August 22, 2004
This year, the Kyrene Elementary School District has begun a new alternative program for sixth- through eighth-graders who are suspended for minor violations.
Instead of being sent home for one to 10 days as punishment, parents can opt to send their children to a 15-day program in which they continue to take classes.
"It’s not a punishment," said Robert Harding, lead teacher of the program. "We’re more of a rehabilitation program, and prevention. If they’re doing things to get suspended, there is a red flag there. We want to get kids now before they do something later that will really get them in trouble and that would take them out of education and would even incarcerate them."
District spokesman Johnny Cruz said the idea is to provide an opportunity for students being disciplined to continue learning, and dissuade students who simply want to go home. The program operates differently than alternative schools in other districts. Alternative schools typically take students for the remainder of the semester. While at an alternative school, students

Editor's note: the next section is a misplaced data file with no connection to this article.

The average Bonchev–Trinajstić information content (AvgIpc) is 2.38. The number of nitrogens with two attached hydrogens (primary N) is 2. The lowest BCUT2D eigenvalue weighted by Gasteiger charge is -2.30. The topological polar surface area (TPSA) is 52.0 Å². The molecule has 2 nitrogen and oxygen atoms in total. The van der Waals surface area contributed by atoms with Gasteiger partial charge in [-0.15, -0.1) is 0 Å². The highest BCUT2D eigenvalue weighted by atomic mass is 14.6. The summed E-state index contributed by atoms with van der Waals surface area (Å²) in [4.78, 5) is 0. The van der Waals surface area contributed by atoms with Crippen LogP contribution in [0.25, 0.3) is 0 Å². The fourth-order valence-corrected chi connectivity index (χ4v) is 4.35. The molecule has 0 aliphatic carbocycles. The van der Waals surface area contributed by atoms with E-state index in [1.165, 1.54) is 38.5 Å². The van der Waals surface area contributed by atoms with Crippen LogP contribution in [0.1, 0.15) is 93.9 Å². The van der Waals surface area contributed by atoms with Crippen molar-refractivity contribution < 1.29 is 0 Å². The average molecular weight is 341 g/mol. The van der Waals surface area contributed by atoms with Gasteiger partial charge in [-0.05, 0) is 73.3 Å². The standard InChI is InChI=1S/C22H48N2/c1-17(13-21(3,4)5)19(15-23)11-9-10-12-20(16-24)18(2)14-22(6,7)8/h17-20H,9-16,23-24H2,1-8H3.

continue on a routine class schedule earning credits.
The Kyrene program, housed in a separate facility at Kyrene del Pueblo Middle School, is 15 days long regardless of the suspension length. Students who don’t complete the program must start their suspensions over.
The first half of each day in the program is spent focusing on math, language and reading skills. The second half is spent in character education programs with Harding.
So far, two students have entered the program. Harding said the length of the program allows him time to delve into why students are having problems. He then works to gain their trust and help them overcome their issues, which can range from bullying to organizational problems.
Students with serious violations such as weapons or drug offenses cannot take part in the program.